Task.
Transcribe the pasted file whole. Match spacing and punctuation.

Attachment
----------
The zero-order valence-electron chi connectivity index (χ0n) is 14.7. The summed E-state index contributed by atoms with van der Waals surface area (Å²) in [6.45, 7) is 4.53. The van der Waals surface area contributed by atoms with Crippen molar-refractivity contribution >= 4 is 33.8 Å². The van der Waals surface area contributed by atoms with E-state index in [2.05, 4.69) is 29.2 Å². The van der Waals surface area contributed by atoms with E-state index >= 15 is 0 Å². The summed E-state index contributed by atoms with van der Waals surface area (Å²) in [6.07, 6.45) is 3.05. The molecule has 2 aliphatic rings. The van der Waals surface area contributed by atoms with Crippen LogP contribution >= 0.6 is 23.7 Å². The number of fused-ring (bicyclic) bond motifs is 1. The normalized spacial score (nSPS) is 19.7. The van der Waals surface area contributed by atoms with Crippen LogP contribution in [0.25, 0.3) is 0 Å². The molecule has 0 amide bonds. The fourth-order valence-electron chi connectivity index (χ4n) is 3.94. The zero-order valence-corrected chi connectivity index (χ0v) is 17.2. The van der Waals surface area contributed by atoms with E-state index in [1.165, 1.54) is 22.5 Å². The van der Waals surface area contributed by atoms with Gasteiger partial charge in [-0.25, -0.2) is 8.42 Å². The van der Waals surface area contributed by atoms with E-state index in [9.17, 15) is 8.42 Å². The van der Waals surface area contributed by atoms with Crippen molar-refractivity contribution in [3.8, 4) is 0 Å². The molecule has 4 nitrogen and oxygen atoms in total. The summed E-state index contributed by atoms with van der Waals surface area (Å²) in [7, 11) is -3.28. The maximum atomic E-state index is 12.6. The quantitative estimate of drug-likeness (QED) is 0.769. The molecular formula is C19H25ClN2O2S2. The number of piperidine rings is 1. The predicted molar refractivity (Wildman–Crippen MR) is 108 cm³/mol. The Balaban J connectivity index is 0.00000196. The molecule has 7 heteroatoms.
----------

The zero-order valence-electron chi connectivity index (χ0n) is 14.7. The summed E-state index contributed by atoms with van der Waals surface area (Å²) in [6.45, 7) is 4.53. The van der Waals surface area contributed by atoms with Crippen molar-refractivity contribution >= 4 is 33.8 Å². The van der Waals surface area contributed by atoms with E-state index in [2.05, 4.69) is 29.2 Å². The van der Waals surface area contributed by atoms with E-state index >= 15 is 0 Å². The summed E-state index contributed by atoms with van der Waals surface area (Å²) in [6.07, 6.45) is 3.05. The molecule has 2 aliphatic rings. The van der Waals surface area contributed by atoms with Crippen LogP contribution >= 0.6 is 23.7 Å². The number of fused-ring (bicyclic) bond motifs is 1. The normalized spacial score (nSPS) is 19.7. The van der Waals surface area contributed by atoms with Crippen LogP contribution in [0.25, 0.3) is 0 Å². The molecule has 0 amide bonds. The fourth-order valence-electron chi connectivity index (χ4n) is 3.94. The zero-order valence-corrected chi connectivity index (χ0v) is 17.2. The van der Waals surface area contributed by atoms with E-state index in [1.165, 1.54) is 22.5 Å². The van der Waals surface area contributed by atoms with Gasteiger partial charge in [-0.25, -0.2) is 8.42 Å². The van der Waals surface area contributed by atoms with E-state index in [9.17, 15) is 8.42 Å². The van der Waals surface area contributed by atoms with Crippen molar-refractivity contribution in [3.8, 4) is 0 Å². The molecule has 4 nitrogen and oxygen atoms in total. The summed E-state index contributed by atoms with van der Waals surface area (Å²) in [7, 11) is -3.28. The maximum atomic E-state index is 12.6. The quantitative estimate of drug-likeness (QED) is 0.769. The molecular formula is C19H25ClN2O2S2. The number of piperidine rings is 1. The predicted molar refractivity (Wildman–Crippen MR) is 108 cm³/mol. The Balaban J connectivity index is 0.00000196. The molecule has 7 heteroatoms.